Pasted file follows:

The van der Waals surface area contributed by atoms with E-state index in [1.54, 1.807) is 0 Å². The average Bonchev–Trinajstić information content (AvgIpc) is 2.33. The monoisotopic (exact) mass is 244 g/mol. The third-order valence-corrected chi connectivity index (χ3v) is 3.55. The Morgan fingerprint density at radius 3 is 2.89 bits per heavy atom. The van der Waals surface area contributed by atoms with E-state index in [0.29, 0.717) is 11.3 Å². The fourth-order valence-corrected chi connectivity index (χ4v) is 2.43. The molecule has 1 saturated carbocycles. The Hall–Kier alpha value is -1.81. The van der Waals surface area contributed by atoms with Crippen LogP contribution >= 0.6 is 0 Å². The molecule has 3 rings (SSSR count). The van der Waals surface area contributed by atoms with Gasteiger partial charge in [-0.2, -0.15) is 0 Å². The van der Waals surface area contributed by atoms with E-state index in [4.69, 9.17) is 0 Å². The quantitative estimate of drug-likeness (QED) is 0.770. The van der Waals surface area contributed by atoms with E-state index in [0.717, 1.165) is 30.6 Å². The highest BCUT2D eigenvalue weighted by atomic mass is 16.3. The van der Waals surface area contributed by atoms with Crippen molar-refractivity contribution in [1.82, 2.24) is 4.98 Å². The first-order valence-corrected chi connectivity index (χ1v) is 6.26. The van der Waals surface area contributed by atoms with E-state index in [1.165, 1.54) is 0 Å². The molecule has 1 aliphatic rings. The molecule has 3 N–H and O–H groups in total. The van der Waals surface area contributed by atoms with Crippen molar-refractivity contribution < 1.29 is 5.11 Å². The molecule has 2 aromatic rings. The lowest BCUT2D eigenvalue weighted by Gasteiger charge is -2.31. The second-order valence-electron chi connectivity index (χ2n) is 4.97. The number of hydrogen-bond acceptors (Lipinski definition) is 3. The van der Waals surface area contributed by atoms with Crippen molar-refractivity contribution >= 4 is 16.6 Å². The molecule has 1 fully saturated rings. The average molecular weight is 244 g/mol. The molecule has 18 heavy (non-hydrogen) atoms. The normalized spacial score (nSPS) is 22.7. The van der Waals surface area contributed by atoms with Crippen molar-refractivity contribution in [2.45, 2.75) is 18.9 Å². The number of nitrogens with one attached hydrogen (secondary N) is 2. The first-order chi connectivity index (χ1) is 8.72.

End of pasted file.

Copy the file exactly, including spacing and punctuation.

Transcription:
The van der Waals surface area contributed by atoms with E-state index in [1.54, 1.807) is 0 Å². The average Bonchev–Trinajstić information content (AvgIpc) is 2.33. The monoisotopic (exact) mass is 244 g/mol. The third-order valence-corrected chi connectivity index (χ3v) is 3.55. The Morgan fingerprint density at radius 3 is 2.89 bits per heavy atom. The van der Waals surface area contributed by atoms with E-state index in [0.29, 0.717) is 11.3 Å². The fourth-order valence-corrected chi connectivity index (χ4v) is 2.43. The molecule has 1 saturated carbocycles. The Hall–Kier alpha value is -1.81. The van der Waals surface area contributed by atoms with Crippen LogP contribution >= 0.6 is 0 Å². The molecule has 3 rings (SSSR count). The van der Waals surface area contributed by atoms with Gasteiger partial charge in [-0.2, -0.15) is 0 Å². The van der Waals surface area contributed by atoms with E-state index in [4.69, 9.17) is 0 Å². The quantitative estimate of drug-likeness (QED) is 0.770. The van der Waals surface area contributed by atoms with E-state index in [0.717, 1.165) is 30.6 Å². The highest BCUT2D eigenvalue weighted by atomic mass is 16.3. The van der Waals surface area contributed by atoms with Crippen molar-refractivity contribution in [1.82, 2.24) is 4.98 Å². The first-order valence-corrected chi connectivity index (χ1v) is 6.26. The van der Waals surface area contributed by atoms with E-state index in [1.165, 1.54) is 0 Å². The molecule has 1 aliphatic rings. The molecule has 3 N–H and O–H groups in total. The van der Waals surface area contributed by atoms with Crippen molar-refractivity contribution < 1.29 is 5.11 Å². The molecule has 2 aromatic rings. The lowest BCUT2D eigenvalue weighted by Gasteiger charge is -2.31. The second-order valence-electron chi connectivity index (χ2n) is 4.97. The number of hydrogen-bond acceptors (Lipinski definition) is 3. The van der Waals surface area contributed by atoms with Crippen molar-refractivity contribution >= 4 is 16.6 Å². The molecule has 1 fully saturated rings. The average molecular weight is 244 g/mol. The molecule has 18 heavy (non-hydrogen) atoms. The normalized spacial score (nSPS) is 22.7. The van der Waals surface area contributed by atoms with Crippen molar-refractivity contribution in [2.45, 2.75) is 18.9 Å². The number of nitrogens with one attached hydrogen (secondary N) is 2. The first-order chi connectivity index (χ1) is 8.72.